Previously, I explained that Open Directory includes an LDAP server, which stores and distributes information about users' identities. However, LDAP isn't ideal for managing passwords. Instead, Open Directory uses either of two mechanisms to authenticate users (confirm their identities) and authorize them (give them access to whichever resources they're approved to use). Either way, password data is stored in a secure database separate from the LDAP data.
This section assumes that your server is configured to serve as an Open Directory master — that it's designated as the central repository for directory information. It's also possible for Mac OS X Server to function as a replica of another Open Directory server, to connect to another server (such as Microsoft Active Directory) for directory data, or to have Open Directory turned off altogether, in which case only local accounts are available.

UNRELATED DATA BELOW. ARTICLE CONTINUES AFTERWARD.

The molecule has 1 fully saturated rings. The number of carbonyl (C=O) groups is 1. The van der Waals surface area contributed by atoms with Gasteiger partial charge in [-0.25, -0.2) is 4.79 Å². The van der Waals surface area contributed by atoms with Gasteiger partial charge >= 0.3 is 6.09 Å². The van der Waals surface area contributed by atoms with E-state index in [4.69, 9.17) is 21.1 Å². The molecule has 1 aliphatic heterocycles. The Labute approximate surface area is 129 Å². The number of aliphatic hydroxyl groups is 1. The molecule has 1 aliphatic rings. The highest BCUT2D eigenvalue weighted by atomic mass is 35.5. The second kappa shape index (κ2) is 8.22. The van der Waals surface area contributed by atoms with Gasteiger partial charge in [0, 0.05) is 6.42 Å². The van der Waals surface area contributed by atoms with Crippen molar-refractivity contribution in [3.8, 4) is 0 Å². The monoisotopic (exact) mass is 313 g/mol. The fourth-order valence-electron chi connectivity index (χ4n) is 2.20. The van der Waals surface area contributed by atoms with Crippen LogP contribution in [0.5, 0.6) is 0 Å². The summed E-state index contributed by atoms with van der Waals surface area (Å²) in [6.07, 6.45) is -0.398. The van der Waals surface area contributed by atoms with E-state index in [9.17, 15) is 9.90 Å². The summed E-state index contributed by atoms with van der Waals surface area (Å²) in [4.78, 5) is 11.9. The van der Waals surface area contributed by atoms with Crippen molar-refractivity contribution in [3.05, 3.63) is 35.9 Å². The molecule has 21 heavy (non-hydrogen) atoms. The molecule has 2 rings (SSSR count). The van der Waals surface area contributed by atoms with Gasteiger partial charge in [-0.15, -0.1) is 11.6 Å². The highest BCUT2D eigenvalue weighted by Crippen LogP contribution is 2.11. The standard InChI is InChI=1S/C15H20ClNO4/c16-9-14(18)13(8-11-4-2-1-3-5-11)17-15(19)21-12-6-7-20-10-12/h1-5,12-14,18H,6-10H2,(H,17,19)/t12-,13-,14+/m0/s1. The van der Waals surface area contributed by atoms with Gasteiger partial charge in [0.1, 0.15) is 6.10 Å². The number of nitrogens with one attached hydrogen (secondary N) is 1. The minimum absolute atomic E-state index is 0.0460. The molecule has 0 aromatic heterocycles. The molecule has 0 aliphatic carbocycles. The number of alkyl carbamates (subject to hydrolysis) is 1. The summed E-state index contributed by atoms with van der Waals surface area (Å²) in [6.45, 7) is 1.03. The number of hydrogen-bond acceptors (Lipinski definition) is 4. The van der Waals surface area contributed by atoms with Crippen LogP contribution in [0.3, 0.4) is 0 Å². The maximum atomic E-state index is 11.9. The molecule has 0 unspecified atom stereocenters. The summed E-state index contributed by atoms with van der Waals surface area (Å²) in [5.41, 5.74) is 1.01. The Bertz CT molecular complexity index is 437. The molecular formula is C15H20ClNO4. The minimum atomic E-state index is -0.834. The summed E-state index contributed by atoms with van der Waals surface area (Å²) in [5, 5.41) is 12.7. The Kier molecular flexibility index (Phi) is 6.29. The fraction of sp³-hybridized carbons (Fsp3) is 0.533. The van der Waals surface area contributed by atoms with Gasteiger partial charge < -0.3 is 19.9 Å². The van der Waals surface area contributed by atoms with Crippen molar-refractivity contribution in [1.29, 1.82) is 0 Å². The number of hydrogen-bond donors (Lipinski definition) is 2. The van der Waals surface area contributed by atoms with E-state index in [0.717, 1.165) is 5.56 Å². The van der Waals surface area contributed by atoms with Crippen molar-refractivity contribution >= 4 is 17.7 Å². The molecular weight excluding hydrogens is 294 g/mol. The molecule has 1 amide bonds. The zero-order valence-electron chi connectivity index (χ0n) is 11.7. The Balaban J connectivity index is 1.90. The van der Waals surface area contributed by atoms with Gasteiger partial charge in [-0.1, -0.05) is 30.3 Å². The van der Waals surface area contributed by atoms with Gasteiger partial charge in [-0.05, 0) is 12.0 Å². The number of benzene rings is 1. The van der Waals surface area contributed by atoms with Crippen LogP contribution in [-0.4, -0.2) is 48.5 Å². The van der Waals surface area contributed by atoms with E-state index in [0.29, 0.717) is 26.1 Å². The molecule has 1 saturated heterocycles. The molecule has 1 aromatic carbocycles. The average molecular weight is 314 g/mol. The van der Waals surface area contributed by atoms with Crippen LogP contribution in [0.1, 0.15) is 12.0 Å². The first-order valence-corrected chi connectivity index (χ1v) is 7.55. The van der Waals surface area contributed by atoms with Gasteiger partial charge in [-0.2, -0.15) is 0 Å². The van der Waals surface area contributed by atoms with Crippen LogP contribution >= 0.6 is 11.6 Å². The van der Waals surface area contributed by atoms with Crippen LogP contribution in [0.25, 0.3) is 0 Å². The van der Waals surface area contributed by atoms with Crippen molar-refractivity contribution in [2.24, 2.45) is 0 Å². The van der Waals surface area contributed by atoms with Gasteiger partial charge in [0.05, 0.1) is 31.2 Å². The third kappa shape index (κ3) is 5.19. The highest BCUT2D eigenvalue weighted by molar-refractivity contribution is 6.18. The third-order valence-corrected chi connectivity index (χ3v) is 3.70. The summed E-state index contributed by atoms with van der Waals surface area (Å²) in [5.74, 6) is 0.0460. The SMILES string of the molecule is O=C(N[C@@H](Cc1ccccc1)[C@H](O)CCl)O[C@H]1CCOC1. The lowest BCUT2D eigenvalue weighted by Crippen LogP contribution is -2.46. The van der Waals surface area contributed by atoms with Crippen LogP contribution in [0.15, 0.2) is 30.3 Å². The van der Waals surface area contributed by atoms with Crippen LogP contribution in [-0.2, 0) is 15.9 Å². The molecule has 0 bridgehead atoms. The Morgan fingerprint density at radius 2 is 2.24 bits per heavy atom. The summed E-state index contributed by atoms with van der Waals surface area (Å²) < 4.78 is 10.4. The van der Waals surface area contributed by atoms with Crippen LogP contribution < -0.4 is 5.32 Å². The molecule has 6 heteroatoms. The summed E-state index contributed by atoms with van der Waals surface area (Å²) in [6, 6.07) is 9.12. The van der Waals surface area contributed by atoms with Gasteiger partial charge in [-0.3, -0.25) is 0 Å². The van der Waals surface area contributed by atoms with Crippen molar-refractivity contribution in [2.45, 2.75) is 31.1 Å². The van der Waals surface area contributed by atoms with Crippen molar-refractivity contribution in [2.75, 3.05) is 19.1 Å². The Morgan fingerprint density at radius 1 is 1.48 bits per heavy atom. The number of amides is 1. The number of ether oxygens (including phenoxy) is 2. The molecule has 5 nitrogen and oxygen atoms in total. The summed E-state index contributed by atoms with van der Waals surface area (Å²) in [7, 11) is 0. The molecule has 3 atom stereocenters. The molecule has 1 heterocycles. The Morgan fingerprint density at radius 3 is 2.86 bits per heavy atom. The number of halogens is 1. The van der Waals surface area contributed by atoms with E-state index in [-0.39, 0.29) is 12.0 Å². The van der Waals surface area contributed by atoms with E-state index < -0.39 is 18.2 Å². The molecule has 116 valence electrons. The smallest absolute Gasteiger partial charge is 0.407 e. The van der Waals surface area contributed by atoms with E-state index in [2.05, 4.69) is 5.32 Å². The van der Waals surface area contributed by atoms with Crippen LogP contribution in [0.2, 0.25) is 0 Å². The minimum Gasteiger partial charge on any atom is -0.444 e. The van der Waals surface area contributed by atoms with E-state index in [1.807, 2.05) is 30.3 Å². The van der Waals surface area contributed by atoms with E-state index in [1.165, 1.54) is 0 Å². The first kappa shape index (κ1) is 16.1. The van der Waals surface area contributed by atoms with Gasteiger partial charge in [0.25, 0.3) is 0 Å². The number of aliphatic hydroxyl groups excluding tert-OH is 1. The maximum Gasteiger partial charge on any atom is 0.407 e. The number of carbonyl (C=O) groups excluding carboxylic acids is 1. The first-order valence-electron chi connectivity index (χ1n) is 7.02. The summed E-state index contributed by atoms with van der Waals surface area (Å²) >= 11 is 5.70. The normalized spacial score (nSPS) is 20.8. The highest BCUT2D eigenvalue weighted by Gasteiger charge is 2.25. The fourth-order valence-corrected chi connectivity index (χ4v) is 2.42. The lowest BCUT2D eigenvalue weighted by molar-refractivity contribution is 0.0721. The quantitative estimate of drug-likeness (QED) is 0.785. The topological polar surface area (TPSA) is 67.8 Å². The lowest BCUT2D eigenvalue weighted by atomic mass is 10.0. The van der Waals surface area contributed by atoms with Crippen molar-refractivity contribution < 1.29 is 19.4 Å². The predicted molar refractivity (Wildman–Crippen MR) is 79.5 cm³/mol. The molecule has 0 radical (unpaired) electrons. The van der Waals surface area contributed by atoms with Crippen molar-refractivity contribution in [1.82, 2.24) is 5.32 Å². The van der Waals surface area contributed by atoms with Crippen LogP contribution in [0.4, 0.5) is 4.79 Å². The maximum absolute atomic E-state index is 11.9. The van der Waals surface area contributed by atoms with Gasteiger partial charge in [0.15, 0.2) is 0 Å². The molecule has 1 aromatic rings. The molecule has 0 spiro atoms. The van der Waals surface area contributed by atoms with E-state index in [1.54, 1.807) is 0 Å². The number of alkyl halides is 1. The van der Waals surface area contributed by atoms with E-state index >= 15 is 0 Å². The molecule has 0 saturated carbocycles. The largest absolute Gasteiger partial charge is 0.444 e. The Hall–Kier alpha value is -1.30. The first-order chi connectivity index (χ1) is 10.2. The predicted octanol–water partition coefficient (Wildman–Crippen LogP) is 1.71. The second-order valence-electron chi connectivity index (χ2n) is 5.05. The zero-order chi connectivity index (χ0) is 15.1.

The first mechanism is called Password Server. It's not a separate program or even a separately configurable service but rather a feature of Open Directory that stores and validates passwords. Password Server is flexible in that it uses the SASL (Simple Authentication and Security Layer) framework to support all the different authentication methods that may be used by the various server and client software users might run — for example, CRAM-MD5 for IMAP, Digest-MD5 for the login window, and NTLM for SMB. When you create a new network ...